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How Well is Your Boat Made? - Why NMMA Certification Matters

Published By: Jonathan Lee

By Robert Newsome    
Vice President, Engineering Standards,
National Marine Manufacturers Association (NMMA)

Buying a new boat is an exciting experience, filled with almost endless possibilities of cockpit configurations, cabin interiors, and accessories. You have the ability to make your new boat unique to your personal preferences.  While you are in the midst of these choices, there is another important factor to keep in mind, one that goes far deeper than looks alone: the builder’s choice in building to voluntary industry standards.

You’ve undoubtedly seen the NMMA Certified logo and its notorious checkmark as you climb onboard a majority of boats. This signifies that the boat’s manufacturer has undergone a rigorous process and inspection by the National Marine Manufacturers Association (NMMA) and ultimately gained the exacting certification. What you may not know however, is the depth of the technical requirements and extensive work by the boat’s manufacturer to achieve this for their customers. 

Standards Beyond the Minimum
Before a boat is placed on the market, Transport Canada requires that the boat be built to a set of regulations called TP 1332, Construction Standards for Small Vessels. These regulations cover areas such as fuel systems, capacity, ventilation, stability and electrical systems – clearly all very important elements of a boat. Where industry standards come into play is picking up where regulations leave off. Not only do these standards expand on those areas covered by federal regulations, but they also cover systems on your boat that are unregulated: seat structures, visibility from the helm, re-boarding, anchoring and mooring, handholds, the list goes on.

In North America, the standards are set by the American Boat and Yacht Council (ABYC), and cover more than 50 systems and elements of boats and yachts. These standards not only cover design factors of a boat, but often require validation in the form of installation and performance testing.

If you do nothing else, find out if the manufacturer builds to these industry standards, how they go about ensuring they are all met, and how they can prove it. There is however an easy way to know for sure: NMMA Certification.

Tested. Inspected. Respected.
When marine manufacturer makes the important decision to pursue NMMA Certification of their boats and yachts, they are embarking on a comprehensive journey to ultimately ensure they are providing boat owners a product that meets industry standards. This process involves detailed model applications, verification of system and installation testing, and at the heart of this program, the physical inspection.  So when you buy a certified boat, you gain the confidence of knowing your boat manufacturer went above and beyond with you in mind.

NMMA certification starts with model applications to validate the testing of critical components such as fuel tanks and bilge blowers, and verifies the persons, weight and powering ratings of applicable boat types. The core of the program however is the annual physical inspection by a highly trained NMMA inspector to ensure the boats meet the latest safety and construction standards.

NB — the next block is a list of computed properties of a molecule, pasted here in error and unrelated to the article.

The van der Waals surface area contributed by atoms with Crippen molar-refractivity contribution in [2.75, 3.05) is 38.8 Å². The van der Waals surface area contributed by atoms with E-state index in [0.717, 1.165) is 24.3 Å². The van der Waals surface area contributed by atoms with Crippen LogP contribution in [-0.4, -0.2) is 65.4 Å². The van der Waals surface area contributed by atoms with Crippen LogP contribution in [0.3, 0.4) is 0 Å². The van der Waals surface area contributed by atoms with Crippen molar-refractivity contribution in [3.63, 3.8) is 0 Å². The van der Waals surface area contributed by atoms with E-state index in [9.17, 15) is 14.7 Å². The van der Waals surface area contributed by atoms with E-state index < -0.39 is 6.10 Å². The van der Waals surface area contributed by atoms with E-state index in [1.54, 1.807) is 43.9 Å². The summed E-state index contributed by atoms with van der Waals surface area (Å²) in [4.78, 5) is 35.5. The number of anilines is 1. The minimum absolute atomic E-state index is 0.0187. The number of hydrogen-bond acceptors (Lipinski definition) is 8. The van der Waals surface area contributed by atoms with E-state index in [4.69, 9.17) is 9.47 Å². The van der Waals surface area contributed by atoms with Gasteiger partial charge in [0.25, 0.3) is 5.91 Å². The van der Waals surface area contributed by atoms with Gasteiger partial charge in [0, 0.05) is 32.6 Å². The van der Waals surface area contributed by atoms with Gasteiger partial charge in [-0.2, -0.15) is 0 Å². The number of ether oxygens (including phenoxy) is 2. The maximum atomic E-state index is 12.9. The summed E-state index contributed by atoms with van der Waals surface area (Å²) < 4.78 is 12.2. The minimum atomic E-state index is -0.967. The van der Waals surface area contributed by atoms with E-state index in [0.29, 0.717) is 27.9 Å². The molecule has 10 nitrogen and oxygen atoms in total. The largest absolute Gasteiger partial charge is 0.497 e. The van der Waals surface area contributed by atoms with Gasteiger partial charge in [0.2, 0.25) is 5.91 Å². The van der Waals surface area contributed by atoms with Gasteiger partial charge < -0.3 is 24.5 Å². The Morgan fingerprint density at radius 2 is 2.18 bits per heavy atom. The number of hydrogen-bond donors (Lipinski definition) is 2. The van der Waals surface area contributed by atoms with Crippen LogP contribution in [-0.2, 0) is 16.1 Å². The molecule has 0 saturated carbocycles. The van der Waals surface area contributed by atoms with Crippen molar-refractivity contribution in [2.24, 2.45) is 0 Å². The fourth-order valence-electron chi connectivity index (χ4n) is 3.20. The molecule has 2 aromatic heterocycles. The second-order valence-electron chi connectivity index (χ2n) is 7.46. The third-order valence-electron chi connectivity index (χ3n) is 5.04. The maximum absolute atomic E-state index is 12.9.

Each model year, NMMA certification inspectors visit manufacturers to conduct an annual inspection to the ABYC standards. What is more impressive is that these standards are continuously being expanded and enhanced, so NMMA Certified boats are always certified to the current versions of those standards.  Even if a boat model does not substantially change from one year to the next, the inspection is still required to make sure the boat meets the latest versions of the ABYC standards.

Armed with extensive knowledge, a comprehensive checklist and a few tools of the trade, the inspector climbs on board each boat and gets to work. They measure the distance between fuel fills and ventilation openings so fuel vapors do not enter the boat, verify the installation of fuel lines and electrical conductors to ensure they are protected from chaffing, and check to make sure batteries are installed so that any incidentally spilled battery fluid would be contained. Even optional systems, such as air conditioning and potable water are inspected in their entirety to confirm any components are compliant and the overall system is installed appropriately. All of these are things you would typically not notice or think of, but ensuring they meet standards provides you with an even higher level of product safety. This process goes on until the boat is inspected against the nearly 800 items on the checklist that summarize the thousands of pages of the ABYC standards.

Following the inspection, the manufacturer is provided with a report of any variances to the standards that may exist.  The manufacturer must then demonstrate and document that any changes were made or testing completed before they are granted certification for that model year. Only after all of this is the manufacturer granted the designation of NMMA Certified for that model year of products.

When you buy an NMMA Certified boat or yacht, you gain the confidence of knowing your boat meets the applicable ABYC standards, and that means better peace of mind. As you shop for your new boat or yacht, look for one of the more than 185 boat brands that have made the commitment to ensure their products are NMMA Certified. Look for the NMMA Certified logo on the boat or see the complete listing at